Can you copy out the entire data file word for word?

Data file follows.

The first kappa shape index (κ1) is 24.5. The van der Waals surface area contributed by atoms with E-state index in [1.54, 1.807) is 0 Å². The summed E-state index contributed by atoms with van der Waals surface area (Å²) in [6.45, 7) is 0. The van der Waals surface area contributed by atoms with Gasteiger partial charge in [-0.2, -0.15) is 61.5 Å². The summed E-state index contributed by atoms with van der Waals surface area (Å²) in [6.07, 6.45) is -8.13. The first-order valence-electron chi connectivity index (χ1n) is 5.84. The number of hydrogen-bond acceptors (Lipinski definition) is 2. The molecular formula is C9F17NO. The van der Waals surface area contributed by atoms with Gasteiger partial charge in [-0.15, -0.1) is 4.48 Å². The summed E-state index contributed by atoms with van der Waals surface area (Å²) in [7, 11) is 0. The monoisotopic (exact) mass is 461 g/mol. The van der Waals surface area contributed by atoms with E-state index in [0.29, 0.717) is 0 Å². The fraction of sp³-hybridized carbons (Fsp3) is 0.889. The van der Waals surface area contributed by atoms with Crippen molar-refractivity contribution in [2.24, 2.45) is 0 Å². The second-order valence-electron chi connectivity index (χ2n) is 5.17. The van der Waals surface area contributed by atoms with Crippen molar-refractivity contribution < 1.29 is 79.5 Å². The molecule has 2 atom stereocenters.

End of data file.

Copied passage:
The first kappa shape index (κ1) is 24.5. The van der Waals surface area contributed by atoms with E-state index in [1.54, 1.807) is 0 Å². The summed E-state index contributed by atoms with van der Waals surface area (Å²) in [6.45, 7) is 0. The van der Waals surface area contributed by atoms with Gasteiger partial charge in [-0.2, -0.15) is 61.5 Å². The summed E-state index contributed by atoms with van der Waals surface area (Å²) in [6.07, 6.45) is -8.13. The first-order valence-electron chi connectivity index (χ1n) is 5.84. The number of hydrogen-bond acceptors (Lipinski definition) is 2. The molecular formula is C9F17NO. The van der Waals surface area contributed by atoms with Gasteiger partial charge in [-0.15, -0.1) is 4.48 Å². The summed E-state index contributed by atoms with van der Waals surface area (Å²) in [7, 11) is 0. The monoisotopic (exact) mass is 461 g/mol. The van der Waals surface area contributed by atoms with E-state index in [0.29, 0.717) is 0 Å². The fraction of sp³-hybridized carbons (Fsp3) is 0.889. The van der Waals surface area contributed by atoms with Crippen molar-refractivity contribution in [2.24, 2.45) is 0 Å². The second-order valence-electron chi connectivity index (χ2n) is 5.17. The van der Waals surface area contributed by atoms with Crippen molar-refractivity contribution < 1.29 is 79.5 Å². The molecule has 2 atom stereocenters.